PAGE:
Hunting goddess in Ainu mythology. She protects hunters, often appearing to a good hunter to show him the best place to find game. She is also the deity of the full catch for fishermen. Of great assistance to humankind, she was born of the base-plate of the fire-drill. Some say she is a relative of Shiramba Kamui, others that she is sister to Kamui Fuchi, goddess of the hearth. She is also called Isosange Mat (Bringing-down-game woman), and appears as a small bird to show hunters the location of their prey. In her person as Kamui Paseguru (Potent person), she is represented by the aconite plant, with which the Ainu would poison their arrows for the hunt.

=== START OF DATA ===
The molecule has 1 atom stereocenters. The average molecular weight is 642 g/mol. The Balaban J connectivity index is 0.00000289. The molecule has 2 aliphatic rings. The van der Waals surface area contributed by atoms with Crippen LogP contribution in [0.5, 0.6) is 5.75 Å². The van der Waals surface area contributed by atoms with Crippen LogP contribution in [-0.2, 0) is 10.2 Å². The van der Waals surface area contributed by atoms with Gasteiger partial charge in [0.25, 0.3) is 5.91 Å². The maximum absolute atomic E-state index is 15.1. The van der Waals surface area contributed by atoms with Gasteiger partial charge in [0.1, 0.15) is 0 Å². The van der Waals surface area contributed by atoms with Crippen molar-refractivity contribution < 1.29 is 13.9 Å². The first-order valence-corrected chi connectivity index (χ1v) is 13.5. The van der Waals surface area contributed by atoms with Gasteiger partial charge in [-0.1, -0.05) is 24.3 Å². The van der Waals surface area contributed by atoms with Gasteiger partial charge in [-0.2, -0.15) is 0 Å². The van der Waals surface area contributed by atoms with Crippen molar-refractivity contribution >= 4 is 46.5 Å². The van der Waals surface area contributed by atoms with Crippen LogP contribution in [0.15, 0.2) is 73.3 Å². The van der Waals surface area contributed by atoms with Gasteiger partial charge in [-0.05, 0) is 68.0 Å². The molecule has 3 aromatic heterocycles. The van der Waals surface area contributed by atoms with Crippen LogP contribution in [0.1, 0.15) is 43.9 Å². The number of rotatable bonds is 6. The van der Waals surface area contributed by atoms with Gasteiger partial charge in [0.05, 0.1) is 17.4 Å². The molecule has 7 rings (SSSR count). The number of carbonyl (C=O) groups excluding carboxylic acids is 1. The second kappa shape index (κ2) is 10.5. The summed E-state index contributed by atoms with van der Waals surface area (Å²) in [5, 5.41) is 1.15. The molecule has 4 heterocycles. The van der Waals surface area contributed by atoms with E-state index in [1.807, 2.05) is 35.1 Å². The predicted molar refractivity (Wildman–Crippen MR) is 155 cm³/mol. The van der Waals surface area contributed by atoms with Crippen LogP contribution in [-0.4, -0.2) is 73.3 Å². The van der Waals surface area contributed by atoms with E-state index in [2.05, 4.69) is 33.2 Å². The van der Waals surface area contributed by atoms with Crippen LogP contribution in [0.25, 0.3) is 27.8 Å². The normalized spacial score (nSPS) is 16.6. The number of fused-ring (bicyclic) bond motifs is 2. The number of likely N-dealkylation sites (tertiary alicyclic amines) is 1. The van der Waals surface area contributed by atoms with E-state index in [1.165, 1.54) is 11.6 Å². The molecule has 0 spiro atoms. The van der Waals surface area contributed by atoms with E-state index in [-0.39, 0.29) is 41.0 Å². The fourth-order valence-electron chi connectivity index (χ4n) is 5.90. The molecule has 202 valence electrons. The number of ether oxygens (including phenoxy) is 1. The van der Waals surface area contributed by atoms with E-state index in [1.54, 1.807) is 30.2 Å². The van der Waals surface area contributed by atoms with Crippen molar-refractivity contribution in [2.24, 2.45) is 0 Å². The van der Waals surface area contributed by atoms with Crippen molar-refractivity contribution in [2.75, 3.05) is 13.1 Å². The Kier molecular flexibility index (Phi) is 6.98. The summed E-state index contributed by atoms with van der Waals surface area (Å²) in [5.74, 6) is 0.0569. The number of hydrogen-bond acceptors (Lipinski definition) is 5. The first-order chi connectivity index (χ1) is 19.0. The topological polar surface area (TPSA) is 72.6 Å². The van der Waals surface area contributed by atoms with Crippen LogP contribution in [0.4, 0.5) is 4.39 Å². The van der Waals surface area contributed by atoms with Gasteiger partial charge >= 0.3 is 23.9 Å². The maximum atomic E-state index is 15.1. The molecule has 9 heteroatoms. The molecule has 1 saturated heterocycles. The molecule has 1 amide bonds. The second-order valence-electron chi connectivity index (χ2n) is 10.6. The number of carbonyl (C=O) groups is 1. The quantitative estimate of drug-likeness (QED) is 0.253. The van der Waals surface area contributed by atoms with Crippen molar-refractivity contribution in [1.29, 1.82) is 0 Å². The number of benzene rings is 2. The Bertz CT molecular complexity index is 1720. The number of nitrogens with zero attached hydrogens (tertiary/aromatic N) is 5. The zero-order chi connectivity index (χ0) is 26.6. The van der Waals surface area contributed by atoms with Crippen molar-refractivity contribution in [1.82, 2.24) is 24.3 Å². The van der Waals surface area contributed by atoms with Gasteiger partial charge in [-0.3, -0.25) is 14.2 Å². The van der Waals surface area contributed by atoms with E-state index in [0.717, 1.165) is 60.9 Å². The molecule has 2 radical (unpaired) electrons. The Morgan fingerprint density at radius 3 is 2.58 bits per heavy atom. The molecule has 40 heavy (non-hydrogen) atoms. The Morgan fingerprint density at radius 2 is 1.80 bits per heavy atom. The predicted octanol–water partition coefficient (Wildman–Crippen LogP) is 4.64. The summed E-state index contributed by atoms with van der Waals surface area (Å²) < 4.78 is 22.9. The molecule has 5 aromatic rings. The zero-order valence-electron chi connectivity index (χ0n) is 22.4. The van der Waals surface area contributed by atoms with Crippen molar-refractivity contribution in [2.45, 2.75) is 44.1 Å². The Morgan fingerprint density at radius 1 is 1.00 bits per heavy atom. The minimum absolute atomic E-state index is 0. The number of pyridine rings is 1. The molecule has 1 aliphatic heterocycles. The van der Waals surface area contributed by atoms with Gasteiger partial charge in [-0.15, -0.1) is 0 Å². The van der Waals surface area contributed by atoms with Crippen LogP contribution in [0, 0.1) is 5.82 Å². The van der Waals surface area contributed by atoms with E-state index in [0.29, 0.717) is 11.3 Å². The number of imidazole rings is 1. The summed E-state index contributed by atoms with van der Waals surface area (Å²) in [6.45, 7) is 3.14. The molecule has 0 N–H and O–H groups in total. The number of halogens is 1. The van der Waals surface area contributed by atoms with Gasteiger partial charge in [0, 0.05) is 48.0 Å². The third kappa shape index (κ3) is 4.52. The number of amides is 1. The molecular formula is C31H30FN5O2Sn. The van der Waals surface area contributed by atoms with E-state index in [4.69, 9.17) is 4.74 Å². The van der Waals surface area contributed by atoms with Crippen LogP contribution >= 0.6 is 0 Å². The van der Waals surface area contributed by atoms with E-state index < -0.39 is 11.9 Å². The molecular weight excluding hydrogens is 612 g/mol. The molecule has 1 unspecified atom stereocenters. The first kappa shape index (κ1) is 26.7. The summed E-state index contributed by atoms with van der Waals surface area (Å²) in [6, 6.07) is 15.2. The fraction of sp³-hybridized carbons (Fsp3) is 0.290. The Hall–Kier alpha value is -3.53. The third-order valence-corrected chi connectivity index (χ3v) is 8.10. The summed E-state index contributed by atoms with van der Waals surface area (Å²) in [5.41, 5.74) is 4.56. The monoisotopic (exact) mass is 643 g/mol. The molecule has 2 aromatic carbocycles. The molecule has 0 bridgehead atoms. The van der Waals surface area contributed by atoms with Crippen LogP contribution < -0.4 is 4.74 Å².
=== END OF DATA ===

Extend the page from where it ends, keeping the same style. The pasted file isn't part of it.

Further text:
For the Ainu, who subsisted largely on gathering, fishing, and hunting, Hashinau-uk Kamui is obviously of great importance. She may be invoked as an aid in childbearing and is often described as having an infant on her back.
- Ainu Mukei Bunka Densho Hozonkai. 1983. Hitobito no Monogatari (Fables of men). Sapporo: Ainu Mukei Bunka Densho Hozonkai, Showa 58 (1983), English and Japanese.
- Munro, Neil Gordon. 1962. Ainu Creed and Cult. London: Routledge and Kegan Paul; London and New York: K. Paul International, distributed by Columbia University Press, 1995.
- Ohnuki-Tierney, Emiko. 1969. Sakhalin Ainu Folklore. Washington, DC: American Anthropological Association. Anthropological Studies 2.
Handbook of Japanese Mythology written by Michael Ashkenazi – Copyright © 2003 by Michael Ashkenazi